With 30,000 new users daily, a new email app (?!) is the only thing Silicon Valley can talk about.
FORTUNE — A new email app? Sounds like a snooze. But Mailbox, software for managing email on the go, is generating massive hype, with iPhone users signing up at a stunningly quick rate.
To handle the influx of potential users, startup Orchestra employs a virtual line, allowing new users onto their servers in controlled bursts. Sign up for an account, and you’re placed in a reservation queue. It may be a convenient process for the company, but it’s also an excellent marketing ploy. Would-be users — like the one who sent us the screen grab on the right — reveal that that queue has reached epic proportions and have taken to social media to talk about the wait with a fervor normally reserved for hardware launches. “I’m number 299,901!” opined one.
Founder Gentry Underwood tells Fortune his app is seeing impressive traction already with 750,000 total sign-ups and 30,000 new users being activated daily. Even for the Internet, that kind of take up is pretty spectacular for an app rolled out just four weeks ago. “Scaling is really hard,” Underwood explains with a tired-sounding chuckle. Mailbox now processes 8 million emails daily.
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Mailbox offers a new twist on mobile email. Power users accustomed to Gmail’s message folders and color coding won’t find that. Instead, they’ll find simple gestures that treat messages like items on a to-do list. A finger swipe to the left on a message brings up a menu that allows one to basically hit the “snooze” button and choose when that message should pop up again as a reminder: Later Today, This Evening, or This Weekend. A short swipe to the right checks an email off and places it in the archive; a longer swipe to the right deletes it.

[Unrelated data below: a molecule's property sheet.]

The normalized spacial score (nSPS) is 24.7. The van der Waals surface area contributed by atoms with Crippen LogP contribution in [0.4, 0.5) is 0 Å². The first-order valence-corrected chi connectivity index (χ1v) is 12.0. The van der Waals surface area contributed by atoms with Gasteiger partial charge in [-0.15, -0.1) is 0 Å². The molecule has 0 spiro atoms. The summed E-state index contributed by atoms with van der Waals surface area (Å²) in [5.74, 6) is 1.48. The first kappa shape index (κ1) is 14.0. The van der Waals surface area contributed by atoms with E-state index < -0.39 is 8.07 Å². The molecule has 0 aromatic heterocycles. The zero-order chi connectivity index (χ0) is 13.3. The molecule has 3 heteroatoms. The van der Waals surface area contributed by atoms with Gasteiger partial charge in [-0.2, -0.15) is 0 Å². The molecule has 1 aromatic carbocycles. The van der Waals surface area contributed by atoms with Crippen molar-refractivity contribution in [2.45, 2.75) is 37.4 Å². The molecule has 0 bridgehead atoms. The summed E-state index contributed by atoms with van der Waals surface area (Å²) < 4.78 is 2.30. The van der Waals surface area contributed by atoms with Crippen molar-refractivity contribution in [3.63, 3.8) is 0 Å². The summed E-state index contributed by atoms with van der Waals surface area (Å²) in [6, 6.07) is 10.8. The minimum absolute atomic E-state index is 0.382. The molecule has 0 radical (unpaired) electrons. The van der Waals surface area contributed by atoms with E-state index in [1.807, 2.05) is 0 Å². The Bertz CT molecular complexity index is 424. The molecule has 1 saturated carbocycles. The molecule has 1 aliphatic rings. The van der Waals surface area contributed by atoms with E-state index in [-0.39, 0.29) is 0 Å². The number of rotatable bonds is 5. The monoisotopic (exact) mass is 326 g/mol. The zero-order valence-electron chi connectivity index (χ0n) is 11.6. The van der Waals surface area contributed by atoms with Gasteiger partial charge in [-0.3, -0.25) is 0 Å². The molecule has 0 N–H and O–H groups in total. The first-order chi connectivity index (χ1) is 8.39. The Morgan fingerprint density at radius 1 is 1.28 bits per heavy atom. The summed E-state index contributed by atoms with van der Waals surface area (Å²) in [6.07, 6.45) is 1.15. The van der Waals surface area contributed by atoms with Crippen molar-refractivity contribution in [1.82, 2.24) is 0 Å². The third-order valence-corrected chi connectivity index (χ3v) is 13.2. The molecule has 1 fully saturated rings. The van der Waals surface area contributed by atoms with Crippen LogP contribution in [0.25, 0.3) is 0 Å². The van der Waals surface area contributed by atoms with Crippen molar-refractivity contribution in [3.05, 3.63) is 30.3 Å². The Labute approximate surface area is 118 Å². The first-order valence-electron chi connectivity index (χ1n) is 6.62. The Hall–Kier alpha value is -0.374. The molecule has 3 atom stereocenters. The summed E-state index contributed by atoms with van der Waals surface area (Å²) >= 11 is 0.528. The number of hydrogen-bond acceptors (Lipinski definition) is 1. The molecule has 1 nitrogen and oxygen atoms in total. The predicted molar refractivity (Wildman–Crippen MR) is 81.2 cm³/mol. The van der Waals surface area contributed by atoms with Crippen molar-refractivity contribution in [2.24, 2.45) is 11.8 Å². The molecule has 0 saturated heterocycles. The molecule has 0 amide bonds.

Email chains are streamlined to take up less space so users can more quickly scroll through them. Individual emails are downloaded and uploaded quicker than via popular competitors like Apple AAPL Mail or Sparrow thanks to some math on the back-end that compresses messages to take up less space.
The early success must feel good for Underwood, whose previous venture, a desktop and mobile task organizer called Orchestra, won Apple’s Productivity App of the Year in 2011 but quickly lost users. Underwood believes they became disillusioned with or intimidated by the idea of a comprehensive to-do app over the long run. What people were doing, he says, was treating email more and more like task reminders, sending themselves lists or treating individual messages as tasks. So the Orchestra crew did an about-face and baked some of what they had learned from Orchestra into the all-new Mailbox app. After using it for several days, I must say it is easy to use. It amplifies a sense of accomplishment once one’s email count reaches zero.
It’s too early to tell whether Mailbox users will stick around once the excitement dies down, but Underwood and crew have proven that there’s opportunity .